"The desert is the environment of revelation, genetically and physiologically alien, sensorily austere, esthetically abstract, historically inimical. Its forms are bold and suggestive. The mind is beset by light and space, the kinesthetic novelty of aridity, high temperature, and wind. To the desert go prophets and hermits; through deserts go pilgrims and exiles. Here the leaders of the great religions have sought the therapeutic and spiritual values of retreat, not to escape but to find reality." - Paul Shepard, Man in the Landscape: A Historic View of the Esthetics of Nature
When Christopher McCandless (in Into the Wild) writes to his friend "Ron Franz" in April 1992, encouraging his friend to go out and see the beauty and joy that God has placed all around us, he suggests: "start seeing some of the great work that God has done here in the American West."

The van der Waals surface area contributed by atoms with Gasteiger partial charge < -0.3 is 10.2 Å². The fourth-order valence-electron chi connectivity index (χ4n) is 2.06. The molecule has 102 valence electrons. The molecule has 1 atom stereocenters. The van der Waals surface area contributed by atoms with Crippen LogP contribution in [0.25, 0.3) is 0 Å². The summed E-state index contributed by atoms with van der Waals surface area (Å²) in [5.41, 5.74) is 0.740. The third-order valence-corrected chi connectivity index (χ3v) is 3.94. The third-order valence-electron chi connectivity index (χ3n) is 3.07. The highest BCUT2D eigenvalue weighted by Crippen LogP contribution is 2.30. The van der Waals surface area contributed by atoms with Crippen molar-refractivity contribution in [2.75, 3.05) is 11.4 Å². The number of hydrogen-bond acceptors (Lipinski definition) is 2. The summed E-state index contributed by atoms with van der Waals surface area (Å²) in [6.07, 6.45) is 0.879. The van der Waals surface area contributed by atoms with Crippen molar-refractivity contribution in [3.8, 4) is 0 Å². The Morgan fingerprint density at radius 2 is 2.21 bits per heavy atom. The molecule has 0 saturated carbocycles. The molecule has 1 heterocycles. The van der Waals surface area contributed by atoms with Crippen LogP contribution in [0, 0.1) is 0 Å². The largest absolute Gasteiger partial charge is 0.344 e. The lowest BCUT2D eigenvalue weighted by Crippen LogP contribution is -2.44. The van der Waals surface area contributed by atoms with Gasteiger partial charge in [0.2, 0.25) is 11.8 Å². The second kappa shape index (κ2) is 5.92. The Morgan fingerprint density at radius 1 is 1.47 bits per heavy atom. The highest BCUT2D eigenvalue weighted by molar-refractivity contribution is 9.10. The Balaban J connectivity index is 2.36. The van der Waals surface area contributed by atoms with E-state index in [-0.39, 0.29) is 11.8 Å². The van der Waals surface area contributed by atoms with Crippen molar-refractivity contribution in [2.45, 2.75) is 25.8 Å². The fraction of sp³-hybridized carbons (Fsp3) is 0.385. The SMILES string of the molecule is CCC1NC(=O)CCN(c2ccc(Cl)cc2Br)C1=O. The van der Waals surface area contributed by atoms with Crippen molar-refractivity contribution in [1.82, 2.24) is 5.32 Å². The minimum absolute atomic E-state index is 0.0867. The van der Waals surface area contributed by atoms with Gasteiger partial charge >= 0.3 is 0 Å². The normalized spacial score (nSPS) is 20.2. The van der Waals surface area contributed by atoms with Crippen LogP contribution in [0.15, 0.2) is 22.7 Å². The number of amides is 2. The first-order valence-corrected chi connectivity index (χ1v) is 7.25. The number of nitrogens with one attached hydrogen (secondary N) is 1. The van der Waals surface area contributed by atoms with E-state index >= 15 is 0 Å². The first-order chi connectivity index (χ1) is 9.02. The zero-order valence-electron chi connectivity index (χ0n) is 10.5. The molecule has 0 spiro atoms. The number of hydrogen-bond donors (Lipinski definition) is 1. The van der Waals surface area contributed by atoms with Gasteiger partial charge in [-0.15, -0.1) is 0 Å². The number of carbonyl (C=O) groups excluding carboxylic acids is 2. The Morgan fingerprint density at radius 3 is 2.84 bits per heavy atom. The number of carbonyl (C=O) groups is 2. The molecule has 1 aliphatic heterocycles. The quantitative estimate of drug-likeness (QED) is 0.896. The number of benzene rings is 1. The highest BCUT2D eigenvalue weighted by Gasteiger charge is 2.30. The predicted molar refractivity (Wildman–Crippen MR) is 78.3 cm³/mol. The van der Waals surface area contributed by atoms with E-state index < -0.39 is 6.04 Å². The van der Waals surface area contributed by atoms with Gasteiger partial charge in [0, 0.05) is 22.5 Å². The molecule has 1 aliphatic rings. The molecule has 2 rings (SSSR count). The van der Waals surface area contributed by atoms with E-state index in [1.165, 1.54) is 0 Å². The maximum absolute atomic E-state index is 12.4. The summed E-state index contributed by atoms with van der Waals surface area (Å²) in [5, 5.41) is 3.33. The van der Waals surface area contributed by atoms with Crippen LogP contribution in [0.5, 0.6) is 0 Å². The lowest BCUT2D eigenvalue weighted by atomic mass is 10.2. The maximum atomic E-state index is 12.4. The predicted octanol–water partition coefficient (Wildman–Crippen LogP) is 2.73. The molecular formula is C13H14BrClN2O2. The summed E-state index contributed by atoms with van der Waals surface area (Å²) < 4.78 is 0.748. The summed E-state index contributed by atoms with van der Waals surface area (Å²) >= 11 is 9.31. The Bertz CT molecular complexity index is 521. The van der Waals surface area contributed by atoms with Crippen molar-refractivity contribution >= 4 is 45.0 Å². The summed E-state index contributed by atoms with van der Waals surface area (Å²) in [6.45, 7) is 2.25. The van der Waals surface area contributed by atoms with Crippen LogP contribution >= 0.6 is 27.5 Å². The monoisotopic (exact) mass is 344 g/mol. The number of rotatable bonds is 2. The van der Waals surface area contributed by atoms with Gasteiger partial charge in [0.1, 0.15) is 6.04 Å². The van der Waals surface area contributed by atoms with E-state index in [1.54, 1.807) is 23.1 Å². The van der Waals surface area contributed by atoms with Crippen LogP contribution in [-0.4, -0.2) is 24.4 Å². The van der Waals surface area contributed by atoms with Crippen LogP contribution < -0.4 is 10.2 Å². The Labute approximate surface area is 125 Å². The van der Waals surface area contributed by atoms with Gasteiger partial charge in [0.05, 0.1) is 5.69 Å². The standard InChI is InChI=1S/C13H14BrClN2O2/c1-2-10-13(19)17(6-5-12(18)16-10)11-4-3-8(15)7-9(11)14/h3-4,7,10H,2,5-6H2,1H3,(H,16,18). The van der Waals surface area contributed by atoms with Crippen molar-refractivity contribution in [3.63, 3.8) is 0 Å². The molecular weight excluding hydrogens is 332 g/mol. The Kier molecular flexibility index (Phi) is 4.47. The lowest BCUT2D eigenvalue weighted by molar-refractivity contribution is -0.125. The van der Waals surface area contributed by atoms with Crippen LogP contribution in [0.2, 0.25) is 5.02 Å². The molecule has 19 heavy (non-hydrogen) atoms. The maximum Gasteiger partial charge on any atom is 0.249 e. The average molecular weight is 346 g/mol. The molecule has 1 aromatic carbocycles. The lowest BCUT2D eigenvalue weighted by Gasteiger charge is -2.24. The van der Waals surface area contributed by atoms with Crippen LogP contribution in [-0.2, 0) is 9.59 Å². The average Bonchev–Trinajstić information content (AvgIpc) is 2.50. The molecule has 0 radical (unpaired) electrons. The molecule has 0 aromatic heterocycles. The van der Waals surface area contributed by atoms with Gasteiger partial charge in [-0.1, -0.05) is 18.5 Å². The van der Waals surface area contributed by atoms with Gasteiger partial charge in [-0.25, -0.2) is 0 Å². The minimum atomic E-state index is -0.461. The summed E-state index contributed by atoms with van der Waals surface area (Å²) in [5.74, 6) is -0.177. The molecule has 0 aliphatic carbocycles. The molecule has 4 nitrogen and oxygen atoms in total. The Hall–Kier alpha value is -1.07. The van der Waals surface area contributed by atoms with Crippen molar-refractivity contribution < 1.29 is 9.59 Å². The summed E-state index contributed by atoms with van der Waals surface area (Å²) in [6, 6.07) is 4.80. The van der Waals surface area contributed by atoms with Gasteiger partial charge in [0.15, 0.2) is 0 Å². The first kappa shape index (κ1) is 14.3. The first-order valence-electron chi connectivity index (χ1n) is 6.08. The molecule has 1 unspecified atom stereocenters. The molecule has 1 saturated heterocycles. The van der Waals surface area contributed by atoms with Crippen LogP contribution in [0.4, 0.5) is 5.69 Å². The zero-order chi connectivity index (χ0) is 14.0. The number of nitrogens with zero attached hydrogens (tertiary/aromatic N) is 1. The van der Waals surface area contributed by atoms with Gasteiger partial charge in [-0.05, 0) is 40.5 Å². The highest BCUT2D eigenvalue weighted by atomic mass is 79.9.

And it's true. The stark contrast in landscape, the extreme colors and conditions, and the sheer awesomeness of it all makes Arizona, Utah, and the American southwest something of a dream wonderland -- physiologically alien, sensorily austere, esthetically abstract, historically inimical. And to truly feel the desert wind in your bones and be hypnotized by the glowing streaks of stars painted in the black, night sky, you must be out in it. Forget the hotels and the canned tours swarming with tourists in tube socks. This trip does not have to be expensive. Take a tent, find a quiet place in the empty vastness, and soak the unbelievable beauty in America's backyard.